((ishq ne ;xvaar-o-zaliil kiyaa ham sar ko bikhere phirte hai;N
soz-o-dard-o-daa;G-o-alam sab jii ko ghere phirte hai;N

1) passion made us vile and low; [in a state of] having disheveled our head/hair, we wander around
2) burning and pain and wounds and sorrow-- [in a state of] having surrounded the inner-self, they circle/roll around



phirnaa : 'To turn, go round, revolve, whirl; to circulate; to turn back, to return; to walk, walk about, walk to and fro; to wander, rove, ramble, stroll; to travel; to turn over, to roll; to turn away, to turn ... ; to change; to turn aside, to deviate, wander; to turn, bend, become distorted or crooked, to warp'. (Platts p.286)

S. R. Faruqi:

The opening-verse is by way of an introduction, but 'to dishevel the head' (meaning 'to dishevel the hair') is a very fresh idiom. Most dictionaries turned out not to have it, but it's certainly in farhang-e aa.sifiyah . Then, bikhernaa is also interesting in its affinity with ghere phirnaa in the second line.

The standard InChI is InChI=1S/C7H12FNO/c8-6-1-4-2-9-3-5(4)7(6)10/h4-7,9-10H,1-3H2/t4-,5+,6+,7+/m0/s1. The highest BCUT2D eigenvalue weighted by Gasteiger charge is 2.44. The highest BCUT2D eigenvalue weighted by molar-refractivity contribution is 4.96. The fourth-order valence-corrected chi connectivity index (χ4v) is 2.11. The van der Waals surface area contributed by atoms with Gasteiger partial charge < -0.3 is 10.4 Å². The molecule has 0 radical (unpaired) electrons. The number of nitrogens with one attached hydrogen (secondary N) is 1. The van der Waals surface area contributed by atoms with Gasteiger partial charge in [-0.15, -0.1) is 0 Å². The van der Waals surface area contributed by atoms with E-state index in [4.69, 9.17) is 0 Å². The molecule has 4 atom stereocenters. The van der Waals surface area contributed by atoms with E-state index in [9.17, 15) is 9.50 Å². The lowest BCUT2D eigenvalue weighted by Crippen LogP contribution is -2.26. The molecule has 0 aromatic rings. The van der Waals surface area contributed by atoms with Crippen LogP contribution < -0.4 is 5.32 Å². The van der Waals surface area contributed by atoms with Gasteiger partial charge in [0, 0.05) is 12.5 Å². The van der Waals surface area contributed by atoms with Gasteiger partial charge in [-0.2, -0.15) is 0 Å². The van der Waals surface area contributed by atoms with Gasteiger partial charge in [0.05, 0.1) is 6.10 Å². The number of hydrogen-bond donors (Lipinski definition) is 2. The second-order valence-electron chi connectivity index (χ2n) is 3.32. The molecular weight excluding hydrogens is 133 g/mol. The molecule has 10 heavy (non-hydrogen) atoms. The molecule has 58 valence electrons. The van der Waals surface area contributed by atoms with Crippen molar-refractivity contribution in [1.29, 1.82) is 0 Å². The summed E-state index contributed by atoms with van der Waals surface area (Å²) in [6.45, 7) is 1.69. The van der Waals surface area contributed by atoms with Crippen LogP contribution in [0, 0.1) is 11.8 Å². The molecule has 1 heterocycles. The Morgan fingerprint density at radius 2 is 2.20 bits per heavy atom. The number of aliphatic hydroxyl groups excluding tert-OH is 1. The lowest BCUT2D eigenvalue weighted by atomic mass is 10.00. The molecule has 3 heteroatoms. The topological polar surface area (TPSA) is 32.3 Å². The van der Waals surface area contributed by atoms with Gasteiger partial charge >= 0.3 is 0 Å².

Note for grammar and translation fans: The rhyme in this ghazal lends itself to masculine plural perfect participles, which are often used adverbially. In translation, these are likely to resemble kar constructions. In Urdu, however, there remains a subtle difference Forsar ko bikher kar phirnaa means 'having disheveled the head, to wander around'. This is a straightforward sequence of two actions (e.g., 'We want to dishevel our head and wander around'). In contrast, sar ko bikhere phirnaa means 'in a state of having disheveled the head, to wander around' (e.g., 'We want to wander around with our head disheveled'). It envisions a steady state (through the participle) in which an action (the main verb) is performed. Are these subtle distinctions worth trying to retain in translation? Maybe, maybe not, depending on the kind of translation. Are they worth thoroughly understanding in your own mind, for analytical purposes? You betcha.